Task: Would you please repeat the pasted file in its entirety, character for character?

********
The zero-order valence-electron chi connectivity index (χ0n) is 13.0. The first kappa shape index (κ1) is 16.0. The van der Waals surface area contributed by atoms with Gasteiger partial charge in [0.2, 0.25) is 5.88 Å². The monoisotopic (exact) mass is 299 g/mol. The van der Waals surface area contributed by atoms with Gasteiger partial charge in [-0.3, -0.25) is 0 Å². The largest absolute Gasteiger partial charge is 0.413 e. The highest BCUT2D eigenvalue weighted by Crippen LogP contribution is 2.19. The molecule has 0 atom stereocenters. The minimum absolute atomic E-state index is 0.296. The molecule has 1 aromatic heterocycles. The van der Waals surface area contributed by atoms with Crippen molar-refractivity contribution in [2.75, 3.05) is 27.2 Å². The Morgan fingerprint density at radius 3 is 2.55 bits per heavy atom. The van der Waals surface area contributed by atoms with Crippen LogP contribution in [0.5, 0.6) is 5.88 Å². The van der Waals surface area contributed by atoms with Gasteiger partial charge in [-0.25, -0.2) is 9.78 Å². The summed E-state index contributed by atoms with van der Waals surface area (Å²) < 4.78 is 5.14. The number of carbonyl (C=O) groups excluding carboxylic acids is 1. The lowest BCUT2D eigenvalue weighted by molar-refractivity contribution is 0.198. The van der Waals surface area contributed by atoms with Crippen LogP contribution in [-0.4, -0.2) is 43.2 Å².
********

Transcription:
The zero-order valence-electron chi connectivity index (χ0n) is 13.0. The first kappa shape index (κ1) is 16.0. The van der Waals surface area contributed by atoms with Gasteiger partial charge in [0.2, 0.25) is 5.88 Å². The monoisotopic (exact) mass is 299 g/mol. The van der Waals surface area contributed by atoms with Gasteiger partial charge in [-0.3, -0.25) is 0 Å². The largest absolute Gasteiger partial charge is 0.413 e. The highest BCUT2D eigenvalue weighted by Crippen LogP contribution is 2.19. The molecule has 0 atom stereocenters. The minimum absolute atomic E-state index is 0.296. The molecule has 1 aromatic heterocycles. The van der Waals surface area contributed by atoms with Crippen molar-refractivity contribution in [2.75, 3.05) is 27.2 Å². The Morgan fingerprint density at radius 3 is 2.55 bits per heavy atom. The van der Waals surface area contributed by atoms with Crippen LogP contribution in [0.5, 0.6) is 5.88 Å². The van der Waals surface area contributed by atoms with Gasteiger partial charge in [-0.25, -0.2) is 9.78 Å². The summed E-state index contributed by atoms with van der Waals surface area (Å²) < 4.78 is 5.14. The number of carbonyl (C=O) groups excluding carboxylic acids is 1. The lowest BCUT2D eigenvalue weighted by molar-refractivity contribution is 0.198. The van der Waals surface area contributed by atoms with Crippen LogP contribution in [-0.4, -0.2) is 43.2 Å².